New conductor at Stanford

New conductor at Stanford


norman lebrecht

June 12, 2017

Paul Phillips has been named director of orchestral studies at Stanford, as well as music director of the Stanford Symphony Orchestra and Stanford Philharmonia. Phillips, 61, has been at Brown University since 1989.



  • Jeffrey Biegel says:

    Congratulations to Paul! He is a terrific musician, educator and music director. Watching him firsthand with the Brown University Orchestra, he has a magical way about him which provides the young musicians with a sense of pride, strong work ethic, respect and love of music. No doubt he will bring these qualities to the students at Stanford.

  • William Osborne says:

    I wonder how many music performance majors Stanford has. Though I’m not sure about Stanford, the large majority of the elite private universities in the USA have limited offerings in music performance. This is especially true in the Ivy League, the only notable exception being the Yale School of Music.

    Almost all performance professors are adjunct and are paid only according to the number of lessons they teach — if any. (The Stanford website indicates a similar practice.) The basic premise in much of the Ivy League is that performance majors would lower academic standards. Large student ensembles are comprised mostly of non-majors, and the quality usually undistinguished.

    The cultural and pedagogical concepts of this philosophy toward music education in elite universities have had profound effects on American society. Combined with the practice of elite schools catering largely to the children of the wealthy, these practices and attitudes become especially vulgar and harmful, but they have been little studied.

    • herrera says:

      It is true that elite American universities (from Princeton to Chicago to MIT etc) take great pride in their music departments for their research and composition and not performance.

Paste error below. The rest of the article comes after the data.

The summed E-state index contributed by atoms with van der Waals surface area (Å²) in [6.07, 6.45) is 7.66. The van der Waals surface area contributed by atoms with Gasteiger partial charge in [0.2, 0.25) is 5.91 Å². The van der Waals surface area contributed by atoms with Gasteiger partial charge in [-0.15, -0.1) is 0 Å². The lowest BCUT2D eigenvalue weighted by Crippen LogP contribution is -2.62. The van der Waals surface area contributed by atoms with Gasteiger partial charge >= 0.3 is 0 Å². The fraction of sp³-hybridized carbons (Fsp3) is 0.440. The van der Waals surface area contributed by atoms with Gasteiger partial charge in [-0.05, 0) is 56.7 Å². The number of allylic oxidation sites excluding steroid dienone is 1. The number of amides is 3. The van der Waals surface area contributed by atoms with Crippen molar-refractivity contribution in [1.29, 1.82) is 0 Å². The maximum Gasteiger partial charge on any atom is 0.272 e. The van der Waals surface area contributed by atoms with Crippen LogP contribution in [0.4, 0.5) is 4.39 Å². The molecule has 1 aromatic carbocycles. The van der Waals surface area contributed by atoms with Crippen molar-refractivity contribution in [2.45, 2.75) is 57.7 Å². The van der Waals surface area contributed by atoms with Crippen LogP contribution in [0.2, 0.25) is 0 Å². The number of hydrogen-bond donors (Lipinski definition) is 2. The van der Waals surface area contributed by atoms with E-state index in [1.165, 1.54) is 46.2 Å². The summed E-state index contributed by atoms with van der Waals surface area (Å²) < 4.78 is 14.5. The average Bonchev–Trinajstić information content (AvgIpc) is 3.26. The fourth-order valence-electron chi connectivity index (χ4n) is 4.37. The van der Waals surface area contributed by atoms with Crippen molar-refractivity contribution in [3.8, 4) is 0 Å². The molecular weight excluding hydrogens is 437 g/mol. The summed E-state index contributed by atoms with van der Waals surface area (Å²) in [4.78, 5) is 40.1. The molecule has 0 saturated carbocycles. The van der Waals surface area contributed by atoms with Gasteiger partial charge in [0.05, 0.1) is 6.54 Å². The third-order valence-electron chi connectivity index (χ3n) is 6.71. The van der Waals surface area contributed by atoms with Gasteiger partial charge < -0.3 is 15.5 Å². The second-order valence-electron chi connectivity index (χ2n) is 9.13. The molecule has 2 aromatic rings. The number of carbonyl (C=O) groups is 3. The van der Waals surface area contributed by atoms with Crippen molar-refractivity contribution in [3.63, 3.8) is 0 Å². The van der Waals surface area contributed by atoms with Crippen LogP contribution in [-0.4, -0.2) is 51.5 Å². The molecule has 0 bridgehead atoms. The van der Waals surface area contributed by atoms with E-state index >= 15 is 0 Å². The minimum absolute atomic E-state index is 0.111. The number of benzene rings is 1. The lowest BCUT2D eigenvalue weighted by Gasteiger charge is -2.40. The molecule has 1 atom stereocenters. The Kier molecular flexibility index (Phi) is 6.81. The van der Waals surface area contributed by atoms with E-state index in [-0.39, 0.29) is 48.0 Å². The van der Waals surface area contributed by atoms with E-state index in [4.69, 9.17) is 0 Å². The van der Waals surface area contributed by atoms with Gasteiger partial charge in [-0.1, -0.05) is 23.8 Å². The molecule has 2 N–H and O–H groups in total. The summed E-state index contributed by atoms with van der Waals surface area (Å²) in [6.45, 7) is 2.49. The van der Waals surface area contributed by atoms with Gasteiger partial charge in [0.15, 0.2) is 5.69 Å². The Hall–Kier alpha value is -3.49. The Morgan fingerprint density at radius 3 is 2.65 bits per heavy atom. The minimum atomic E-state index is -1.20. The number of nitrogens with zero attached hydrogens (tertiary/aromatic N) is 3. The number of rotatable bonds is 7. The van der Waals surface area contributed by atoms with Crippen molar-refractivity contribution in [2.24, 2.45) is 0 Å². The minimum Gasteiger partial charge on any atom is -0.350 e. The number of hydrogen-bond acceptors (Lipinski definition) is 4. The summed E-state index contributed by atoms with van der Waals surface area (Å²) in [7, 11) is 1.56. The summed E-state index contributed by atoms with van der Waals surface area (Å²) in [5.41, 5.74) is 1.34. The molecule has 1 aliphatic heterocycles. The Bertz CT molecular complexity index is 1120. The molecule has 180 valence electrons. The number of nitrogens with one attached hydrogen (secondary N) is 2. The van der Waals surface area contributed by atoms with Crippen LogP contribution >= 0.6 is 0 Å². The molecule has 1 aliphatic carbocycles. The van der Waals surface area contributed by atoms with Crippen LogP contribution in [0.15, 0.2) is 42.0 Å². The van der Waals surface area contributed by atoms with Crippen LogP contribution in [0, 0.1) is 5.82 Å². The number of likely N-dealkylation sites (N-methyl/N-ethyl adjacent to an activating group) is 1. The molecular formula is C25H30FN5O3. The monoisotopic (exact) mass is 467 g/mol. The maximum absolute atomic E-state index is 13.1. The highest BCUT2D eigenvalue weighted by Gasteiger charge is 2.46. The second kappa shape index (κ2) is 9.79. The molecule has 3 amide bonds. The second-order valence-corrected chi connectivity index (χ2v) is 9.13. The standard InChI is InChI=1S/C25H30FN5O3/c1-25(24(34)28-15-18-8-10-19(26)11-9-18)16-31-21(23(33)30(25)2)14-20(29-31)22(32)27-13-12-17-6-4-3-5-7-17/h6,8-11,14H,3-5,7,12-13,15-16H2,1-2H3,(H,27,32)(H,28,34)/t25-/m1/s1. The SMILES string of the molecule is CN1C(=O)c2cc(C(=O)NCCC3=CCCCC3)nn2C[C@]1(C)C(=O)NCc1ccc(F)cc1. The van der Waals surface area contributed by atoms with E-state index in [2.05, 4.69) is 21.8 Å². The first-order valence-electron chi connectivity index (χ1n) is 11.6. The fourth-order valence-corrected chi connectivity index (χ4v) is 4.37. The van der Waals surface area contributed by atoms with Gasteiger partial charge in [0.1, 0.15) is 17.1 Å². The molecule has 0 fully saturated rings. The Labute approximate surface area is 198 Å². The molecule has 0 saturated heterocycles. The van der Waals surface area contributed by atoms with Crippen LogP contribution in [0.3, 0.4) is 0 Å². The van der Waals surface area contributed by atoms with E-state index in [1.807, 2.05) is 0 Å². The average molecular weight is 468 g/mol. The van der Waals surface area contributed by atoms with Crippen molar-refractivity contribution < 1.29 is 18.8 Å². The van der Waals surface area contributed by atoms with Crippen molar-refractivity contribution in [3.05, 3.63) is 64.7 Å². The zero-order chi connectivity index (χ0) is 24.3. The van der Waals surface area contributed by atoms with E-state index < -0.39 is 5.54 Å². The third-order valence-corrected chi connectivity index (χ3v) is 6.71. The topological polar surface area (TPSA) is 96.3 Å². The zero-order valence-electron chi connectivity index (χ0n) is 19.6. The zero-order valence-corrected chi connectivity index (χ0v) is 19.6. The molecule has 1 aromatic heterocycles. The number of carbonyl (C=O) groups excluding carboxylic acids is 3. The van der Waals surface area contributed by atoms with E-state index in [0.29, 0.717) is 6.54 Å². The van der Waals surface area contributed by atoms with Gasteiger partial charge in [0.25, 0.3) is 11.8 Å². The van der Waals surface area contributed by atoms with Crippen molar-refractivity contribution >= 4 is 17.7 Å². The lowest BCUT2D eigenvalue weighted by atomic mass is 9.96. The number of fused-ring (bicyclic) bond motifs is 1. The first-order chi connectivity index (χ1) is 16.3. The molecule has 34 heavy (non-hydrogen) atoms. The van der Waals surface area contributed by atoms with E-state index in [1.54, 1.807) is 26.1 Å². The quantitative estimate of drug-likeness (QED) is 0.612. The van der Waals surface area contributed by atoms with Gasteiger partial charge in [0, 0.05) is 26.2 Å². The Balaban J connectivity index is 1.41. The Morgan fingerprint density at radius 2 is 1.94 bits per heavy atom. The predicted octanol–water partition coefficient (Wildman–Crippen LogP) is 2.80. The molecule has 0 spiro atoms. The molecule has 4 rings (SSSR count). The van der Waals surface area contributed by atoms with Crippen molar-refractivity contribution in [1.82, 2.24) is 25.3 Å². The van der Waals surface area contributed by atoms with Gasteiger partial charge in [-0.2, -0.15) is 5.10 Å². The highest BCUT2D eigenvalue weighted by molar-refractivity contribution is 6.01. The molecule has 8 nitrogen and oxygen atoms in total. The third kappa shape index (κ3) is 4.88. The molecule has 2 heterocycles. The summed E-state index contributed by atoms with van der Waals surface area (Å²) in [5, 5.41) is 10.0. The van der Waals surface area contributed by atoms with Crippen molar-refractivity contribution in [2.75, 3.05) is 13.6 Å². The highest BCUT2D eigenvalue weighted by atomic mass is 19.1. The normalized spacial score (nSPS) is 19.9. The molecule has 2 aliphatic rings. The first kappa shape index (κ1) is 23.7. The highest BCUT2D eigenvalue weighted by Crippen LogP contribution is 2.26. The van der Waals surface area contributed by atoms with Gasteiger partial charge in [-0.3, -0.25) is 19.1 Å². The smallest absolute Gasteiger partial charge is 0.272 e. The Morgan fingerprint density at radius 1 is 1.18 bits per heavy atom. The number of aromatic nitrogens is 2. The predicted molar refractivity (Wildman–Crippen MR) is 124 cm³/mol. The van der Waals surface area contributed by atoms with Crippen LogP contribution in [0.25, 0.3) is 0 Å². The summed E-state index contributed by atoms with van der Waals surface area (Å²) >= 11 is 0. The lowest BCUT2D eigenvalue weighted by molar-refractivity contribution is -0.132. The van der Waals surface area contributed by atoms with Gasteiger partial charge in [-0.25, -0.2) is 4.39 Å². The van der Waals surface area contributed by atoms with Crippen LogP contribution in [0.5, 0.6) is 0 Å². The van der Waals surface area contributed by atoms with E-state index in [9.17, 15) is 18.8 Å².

They don’t offer performance majors, perhaps for fear of lowering academic standards, but mainly because:
      1) it is so expensive, you need a teacher for every instrument, and for both classical and jazz, and you need a lot of real estate for practice rooms and performance space
      2) it is so unprofitable, the teacher-student ratio is so low and the individual attention is so high, it is almost like a the relationship of PhD candidates to their advisors, and there is no federal or corporate grants
      3) so many nearby conservatories already do such a superb job and already exceeding market demand.

      Frankly, the elite universities have the right approach, I wish a lot of the rest of American universities would do away with their performance programs altogether.

      A casual search for “masterclass” on youtube reveals so many unsuspecting students coached by untalented teachers at second and third tier universities that leave one shaking one’s head, thinking, these poor youngsters, they’re never going to make it as a professional, let alone compete with the graduates of Juilliard or Curtis or Indiana.

      • William Osborne says:

        That’s ridiculous. If schools like Indiana University, the University of North Texas, and Florida State can afford schools of music with over 2000 students, then Harvard and Co. with their endowments in the tens a billions of dollars certainly could too. Yale University and Northwestern are a couple concrete examples. One might also think of other public schools that aren’t so large that have great performance departments like the U of Michigan or the U of Texas at Austin. Performance schools are affordable as a far less rich public schools show.

        It’s also ridiculous for these elite schools to claim superiority while asserting that state schools or conservatories already do the job much better. The Yale School of Music illustrates the unique value of having a school of music in an top university. That sort of intellectual climate creates a special kind of performer that is much needed. The best example of all is the school of music at Oberlin, which has been the source of so much creative innovation in the area of performance. Eighth Blackbird is just one example.

        There’s also a very serious problem in the idea that composers can be trained in a department virtually devoid of performers. This has been a major source of America’s effete, disembodied world of new music, an art lost in the suffocating profounds of mind removed from the practical feedback of performers, an art that expresses an elitist, bodiless, condescending contempt for people.

        California suffers especially from this problem because the UC system takes a similar attitude of superiority and relegates larger performance departments to the “inferior” Cal State system. As a result, California in all of its wealth and privielege is infamous for its lack good schools of music for performers. And this in turn produces an astounding number of pompously mediocre nobody composers harbored in the UC systems academic cultural country clubs.

        We see that cost is not the issues, but attitudes of superiority, the idea that performers are a form of cultural riff-raff unbefitting of schools for the monied classes, a pollution of the mind by the impure body.